CMJ readers had much to say about the needed cleanup in the oil sands industry.
Here are some of the comments that were sent our way:
“In the early Eighties, I visited one of the [Syncrude] plants as we were promoting dry tailings disposal using very large horizontal belt filters,” wrote frequent correspondent John Pursel of Tiroch Equipment. “This never proceeded and I cannot recall the reason. However, I will suppose it is that dumping in a pond is the cheapest route but certainly not even close to a good idea.”
“From what I (a geological engineer) recently read, the oil sands may NOT be developing responsibly,” wrote Chris Armstrong, president of Marland Alignment Lasers. He went on to call for an independent review by “experienced and learned individuals.” If they find current environmental practice unacceptable, “Development must be slowed, prudently, until an acceptable balance is achieved (by cost, including social cost, and price/supply and demand). And if the situation is as serious as some indicate, a moratorium MUST be placed on NEW development NOW.”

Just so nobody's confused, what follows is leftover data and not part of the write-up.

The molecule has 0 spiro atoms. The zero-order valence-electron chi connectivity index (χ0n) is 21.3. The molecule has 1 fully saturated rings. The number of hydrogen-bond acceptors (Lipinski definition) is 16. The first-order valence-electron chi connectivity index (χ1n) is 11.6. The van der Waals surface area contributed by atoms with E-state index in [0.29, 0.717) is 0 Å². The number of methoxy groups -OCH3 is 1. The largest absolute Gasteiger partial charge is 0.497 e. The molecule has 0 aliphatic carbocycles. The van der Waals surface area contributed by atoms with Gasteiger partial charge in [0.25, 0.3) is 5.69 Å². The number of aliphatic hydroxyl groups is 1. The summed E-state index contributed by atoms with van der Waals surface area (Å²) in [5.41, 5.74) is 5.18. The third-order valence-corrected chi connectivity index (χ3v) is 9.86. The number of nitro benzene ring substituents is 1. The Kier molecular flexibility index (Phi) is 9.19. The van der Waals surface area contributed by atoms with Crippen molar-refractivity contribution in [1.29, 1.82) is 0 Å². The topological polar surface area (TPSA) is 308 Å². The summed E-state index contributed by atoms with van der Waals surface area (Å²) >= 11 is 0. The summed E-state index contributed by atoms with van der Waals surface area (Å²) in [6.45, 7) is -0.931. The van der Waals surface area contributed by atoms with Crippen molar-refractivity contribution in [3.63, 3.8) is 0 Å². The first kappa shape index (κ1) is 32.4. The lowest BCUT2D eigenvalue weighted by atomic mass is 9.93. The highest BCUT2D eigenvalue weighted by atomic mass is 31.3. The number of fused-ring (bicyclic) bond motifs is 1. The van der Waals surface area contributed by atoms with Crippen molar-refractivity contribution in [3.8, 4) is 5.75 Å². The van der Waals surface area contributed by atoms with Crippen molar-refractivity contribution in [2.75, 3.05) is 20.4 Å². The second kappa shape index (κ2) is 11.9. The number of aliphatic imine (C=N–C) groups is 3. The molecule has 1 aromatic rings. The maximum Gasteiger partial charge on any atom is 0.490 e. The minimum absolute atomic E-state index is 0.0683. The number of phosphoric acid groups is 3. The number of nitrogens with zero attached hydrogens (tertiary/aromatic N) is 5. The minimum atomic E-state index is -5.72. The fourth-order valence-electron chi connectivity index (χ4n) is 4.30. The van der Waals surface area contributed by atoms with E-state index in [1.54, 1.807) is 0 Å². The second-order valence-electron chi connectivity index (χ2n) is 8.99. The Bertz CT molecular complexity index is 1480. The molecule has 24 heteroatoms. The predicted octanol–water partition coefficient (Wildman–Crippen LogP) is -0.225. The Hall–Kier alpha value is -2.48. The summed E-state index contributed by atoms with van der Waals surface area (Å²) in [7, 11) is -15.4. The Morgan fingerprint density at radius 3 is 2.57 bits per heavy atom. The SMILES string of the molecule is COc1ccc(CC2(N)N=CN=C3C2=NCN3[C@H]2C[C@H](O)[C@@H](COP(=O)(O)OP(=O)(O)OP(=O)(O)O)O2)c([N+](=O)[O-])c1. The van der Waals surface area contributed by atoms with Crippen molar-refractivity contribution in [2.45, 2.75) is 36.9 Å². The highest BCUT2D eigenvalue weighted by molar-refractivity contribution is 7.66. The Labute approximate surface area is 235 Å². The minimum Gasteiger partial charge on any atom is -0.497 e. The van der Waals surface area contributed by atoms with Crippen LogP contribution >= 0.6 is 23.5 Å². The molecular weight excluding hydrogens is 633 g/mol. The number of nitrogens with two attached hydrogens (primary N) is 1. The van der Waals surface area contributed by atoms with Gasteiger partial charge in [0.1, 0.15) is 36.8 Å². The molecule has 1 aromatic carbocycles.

Canarc Resource president and COO Garry Biles, waded into the discussion: “Inevitably the exploitation of natural resources has an impact on the environment during the operations phase of activities. These impacts are usually temporary and of relatively short-term duration. With today’s technology and environmental awareness, resource companies are generally well aware and very diligent in reclaiming the lands upon completion of these activities. In a broader sense these human activities are relatively insignificant to the impacts caused naturally by the forces of nature.”
The oil sands are a naturally occurring phenomenon, Christ Martindale of Hope, B.C., reminded us. “The oil sands are an ancient oil seep that was forced into the sands of an inland sea or lake by underground pressure and have been sitting there for hundreds of thousands of years. When the glaciers melted and the weight came off, the land rose and drained the water leaving the oil-soaked lake bottom that they call the tar sands, polluting all the rivers and lakes in the area with a gooey bituminous mess. The natural vegetation eventually covered it with muskeg and forest but it was still doing its stinky thing when the first white explorers first arrived. The natives off the area were already using it to waterproof their canoes and to light fires.
“Until recently the technical knowledge and mechanical equipment did not exist to economically extract this ancient oil spill. The companies and governments that are cleaning up this mess should be congratulated, not condemned,” concluded Martindale.